Saving Freud (eBook)
A Life in Vienna and an Escape to Freedom in London
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'Astonishing… In the American journalist Andrew Nagorski this tale has found its ideal narrator'
SEBASTIAN FAULKS, Sunday Times
'[A] thrilling book, as edge-of-your-seat gripping as any heist movie'
Kathryn Hughes, Guardian Book of the Day
'A gripping masterpiece'
BRETT KAHR, Freud Museum London
March 1938: German soldiers are massing on the Austrian border, on the cusp of fulfilling Hitler's dream of absorbing the country into the Third Reich. Many Jews make frantic plans to flee to safety. But one of the most famous men in the world, unable to contemplate leaving his beloved Vienna, is not among them. His name is Sigmund Freud.
Saving Freud is the story of a great man's life, and of the extraordinary people who managed to prolong it, by convincing him to escape to London: the Welsh physician who brought psychoanalysis to Britain; Napoleon's great-grandniece; an American ambassador; Freud's devoted daughter, Anna; and the doctor who risked his own life by staying at Freud's side.
In examining the histories of both Freud and his closest circle, Andrew Nagorski brilliantly evokes the story of Europe in the first half of the Twentieth Century. This is a tale of a great city, a collapsing empire, a rising terror -and of a man who would change the way we think.
The astonishing story of Sigmund Freud's last-minute escape from Vienna… In the American journalist Andrew Nagorski this tale has found its ideal narrator: clear, objective and keen to keep things moving.
Andrew Nagorski has written a gripping masterpiece about one of the greatest figures in history, whose insights about human beings as "savage beasts" could not be more timely
[A] thrilling book, as edge-of-your-seat gripping as any heist movie, tells the story of how a "rescue squad" was marshalled to get Freud out of danger before it was too late
Unabashedly gripping and enjoyable, taking on the characteristics of a thriller as it builds to its denouement… Nagorski vividly evokes the atmosphere of [Vienna] in the 1930s, and especially the sudden and violent transition, after decades of resentful tolerance towards its Jewish citizens, to a mood of genocidal hostility. He also offers a tightly controlled, tension-filled account of the inexorable fall of Austria into the abyss of Nazi control
Nagorski tells a riveting new story, one that shows just how narrow Freud's escape from the Nazi genocide was… The narrative pace and Nagorski's fluid writing give this book the character of an adventure story. It is an engrossing but sobering read that reminds us how many others without the resources of the Freud family had no similar options to make an exodus
Fascinating… As Nagorski illustrates with cultural insight and a careful pacing of events, his flight to safety in order to 'die in freedom' amounts to a tale of unlikely resistance at a time of appalling tragedy.
In his fascinating new book Saving Freud, American author Andrew Nagorski pieces together the story of an eccentric bunch of friends and admirers of Freud
An insight-filled group portrait of the founder of psychoanalysis and his followers. It is also a psychobiographical thriller about the limits of genius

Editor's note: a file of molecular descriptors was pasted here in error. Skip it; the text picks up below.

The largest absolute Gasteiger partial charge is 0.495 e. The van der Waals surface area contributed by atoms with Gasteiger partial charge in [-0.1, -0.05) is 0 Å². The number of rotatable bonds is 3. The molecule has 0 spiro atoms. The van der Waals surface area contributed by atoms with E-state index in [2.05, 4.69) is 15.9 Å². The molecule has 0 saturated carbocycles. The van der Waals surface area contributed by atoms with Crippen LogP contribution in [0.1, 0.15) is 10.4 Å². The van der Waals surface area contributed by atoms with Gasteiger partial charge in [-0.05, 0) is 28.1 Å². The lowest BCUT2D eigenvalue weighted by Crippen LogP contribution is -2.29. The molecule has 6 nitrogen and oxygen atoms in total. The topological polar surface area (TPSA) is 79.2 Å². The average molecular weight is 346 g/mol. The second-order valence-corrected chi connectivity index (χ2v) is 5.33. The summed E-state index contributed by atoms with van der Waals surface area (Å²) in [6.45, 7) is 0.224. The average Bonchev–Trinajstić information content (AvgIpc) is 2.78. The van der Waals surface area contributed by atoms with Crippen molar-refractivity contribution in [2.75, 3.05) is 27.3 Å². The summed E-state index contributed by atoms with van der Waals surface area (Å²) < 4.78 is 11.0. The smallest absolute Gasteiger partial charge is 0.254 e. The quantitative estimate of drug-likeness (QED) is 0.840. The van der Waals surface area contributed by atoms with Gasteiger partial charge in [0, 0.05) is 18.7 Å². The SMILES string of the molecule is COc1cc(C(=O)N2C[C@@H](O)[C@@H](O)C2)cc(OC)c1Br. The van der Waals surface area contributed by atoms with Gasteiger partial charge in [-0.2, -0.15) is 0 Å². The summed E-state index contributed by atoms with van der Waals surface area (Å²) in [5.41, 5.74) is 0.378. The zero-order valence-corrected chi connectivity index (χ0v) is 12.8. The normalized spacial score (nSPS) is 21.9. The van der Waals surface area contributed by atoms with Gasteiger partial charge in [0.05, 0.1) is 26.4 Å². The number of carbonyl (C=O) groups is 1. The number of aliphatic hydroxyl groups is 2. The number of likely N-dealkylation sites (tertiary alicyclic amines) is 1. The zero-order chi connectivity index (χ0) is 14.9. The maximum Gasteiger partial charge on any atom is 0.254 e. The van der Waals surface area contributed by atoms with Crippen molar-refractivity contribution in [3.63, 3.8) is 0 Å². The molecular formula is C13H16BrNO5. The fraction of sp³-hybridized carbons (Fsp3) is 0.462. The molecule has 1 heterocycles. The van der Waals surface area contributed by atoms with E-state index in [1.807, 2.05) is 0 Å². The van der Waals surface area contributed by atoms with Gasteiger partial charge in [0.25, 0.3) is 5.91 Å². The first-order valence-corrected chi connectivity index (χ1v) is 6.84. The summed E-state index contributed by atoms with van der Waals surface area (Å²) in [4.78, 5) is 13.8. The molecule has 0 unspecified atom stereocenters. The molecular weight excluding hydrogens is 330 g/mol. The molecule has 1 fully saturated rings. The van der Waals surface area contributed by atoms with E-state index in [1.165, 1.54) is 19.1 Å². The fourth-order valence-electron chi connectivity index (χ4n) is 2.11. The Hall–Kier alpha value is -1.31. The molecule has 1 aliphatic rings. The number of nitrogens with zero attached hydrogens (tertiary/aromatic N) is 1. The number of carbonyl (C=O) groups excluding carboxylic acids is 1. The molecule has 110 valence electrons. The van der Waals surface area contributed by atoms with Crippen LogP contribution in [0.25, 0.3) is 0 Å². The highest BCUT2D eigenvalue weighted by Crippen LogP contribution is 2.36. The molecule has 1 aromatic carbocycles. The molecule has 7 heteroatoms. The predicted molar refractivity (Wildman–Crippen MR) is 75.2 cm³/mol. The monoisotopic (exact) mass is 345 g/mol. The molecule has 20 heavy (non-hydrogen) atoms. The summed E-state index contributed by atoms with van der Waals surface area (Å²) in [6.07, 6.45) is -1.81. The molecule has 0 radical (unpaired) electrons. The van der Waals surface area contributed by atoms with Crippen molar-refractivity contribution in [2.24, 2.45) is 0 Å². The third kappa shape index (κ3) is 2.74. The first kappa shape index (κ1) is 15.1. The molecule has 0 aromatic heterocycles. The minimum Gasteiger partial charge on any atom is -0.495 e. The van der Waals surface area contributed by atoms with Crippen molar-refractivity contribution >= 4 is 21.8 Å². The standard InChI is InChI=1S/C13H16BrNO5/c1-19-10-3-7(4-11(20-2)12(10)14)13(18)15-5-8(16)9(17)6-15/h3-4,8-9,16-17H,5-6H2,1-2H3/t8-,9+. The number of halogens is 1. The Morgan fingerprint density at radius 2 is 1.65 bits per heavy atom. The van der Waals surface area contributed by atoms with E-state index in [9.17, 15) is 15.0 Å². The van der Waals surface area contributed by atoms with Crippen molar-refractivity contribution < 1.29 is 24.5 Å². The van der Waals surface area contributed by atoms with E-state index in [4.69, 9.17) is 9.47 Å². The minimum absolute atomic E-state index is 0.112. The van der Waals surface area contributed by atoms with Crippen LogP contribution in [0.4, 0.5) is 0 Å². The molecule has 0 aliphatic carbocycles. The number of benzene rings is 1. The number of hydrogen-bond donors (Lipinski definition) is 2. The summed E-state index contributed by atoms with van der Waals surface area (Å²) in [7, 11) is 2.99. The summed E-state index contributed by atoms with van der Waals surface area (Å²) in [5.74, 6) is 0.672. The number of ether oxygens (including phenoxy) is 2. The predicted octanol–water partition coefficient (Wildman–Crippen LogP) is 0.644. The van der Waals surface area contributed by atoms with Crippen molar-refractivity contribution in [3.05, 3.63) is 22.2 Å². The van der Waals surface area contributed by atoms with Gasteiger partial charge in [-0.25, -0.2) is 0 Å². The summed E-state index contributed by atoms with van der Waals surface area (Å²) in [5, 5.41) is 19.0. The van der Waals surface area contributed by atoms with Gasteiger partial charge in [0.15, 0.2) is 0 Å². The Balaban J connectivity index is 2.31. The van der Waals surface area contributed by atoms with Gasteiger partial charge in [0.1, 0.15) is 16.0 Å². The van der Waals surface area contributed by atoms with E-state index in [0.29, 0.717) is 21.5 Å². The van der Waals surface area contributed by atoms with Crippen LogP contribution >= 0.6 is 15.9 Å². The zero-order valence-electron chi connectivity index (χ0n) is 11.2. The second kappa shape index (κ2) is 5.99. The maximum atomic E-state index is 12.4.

Nagorski mixes the pacing of a historical thriller (think Alan Furst, but nonfiction, and starring therapists instead of spies) with a meditation on the limits of insight and what it means to be attached to a specific place and to live in a given moment in time…The result is hard to put down, poignant, and distressingly timely
In a time in which the standing and integrity of psychoanalysis continues to be questioned, [Saving Freud] manages to show the extent to which people were entranced by Freud, how much this led some of them to love him, and how in doing so they revealed the deep ethical core of his person and his ideas
An intimate, touching portrait of a genius as an old man. Ill, myopic, in denial and terribly vulnerable, this Freud is more human than any I've encountered before. Andrew Nagorski has an artist's eye for revealing detail and a novelist's ability to bring to life a long lost world and its myriad denizens.
This non-fiction work crackles like a novel… Saving Freud seems to have been written for the silver screen, and one can only hope that someone like Steven Spielberg finds his way to this book
A richly contextual look at Freud's escape to London… Nagorski delivers a riveting page-turner… a fine biography
Sigmund Freud's vibrant life in Vienna and narrow escape from the Gestapo are recounted in this entertaining history… The result is an invigorating look at a lesser-known chapter of Freud's well-documented life.
As exciting and suspenseful as a spy novel, Andrew Nagorski's masterful narrative reveals how an eclectic group of Sigmund Freud's friends, ranging from an American ambassador to a French-born princess, came together to do the seemingly impossible: engineer his rescue from Nazi-controlled Austria as the Gestapo were closing in. Their successful efforts underscore how powerful love, loyalty, and friendship can be, even in the midst of overwhelming evil
A riveting analysis of exile, old-age and friendship, Nagorski uses his characteristic clarity to tell an untold story about a well-known man. Highly exciting and no less historically ambitious for it; John Le Carré meets Ian Kershaw
With his characteristic clarity and meticulous research, Nagorski has once again produced a masterful work. Saving Freud is a page-turner, mixing biography and escape narrative, with a powerful reminder that historians need to pay attention not just to words, but to relationships
Part engrossing biography of the father of psychoanalysis, part vivid group portrait of the circle of notables who rescued Sigmund Freud from the Nazis, Saving Freud … captures the power of self-delusion and denial among even the most brilliant minds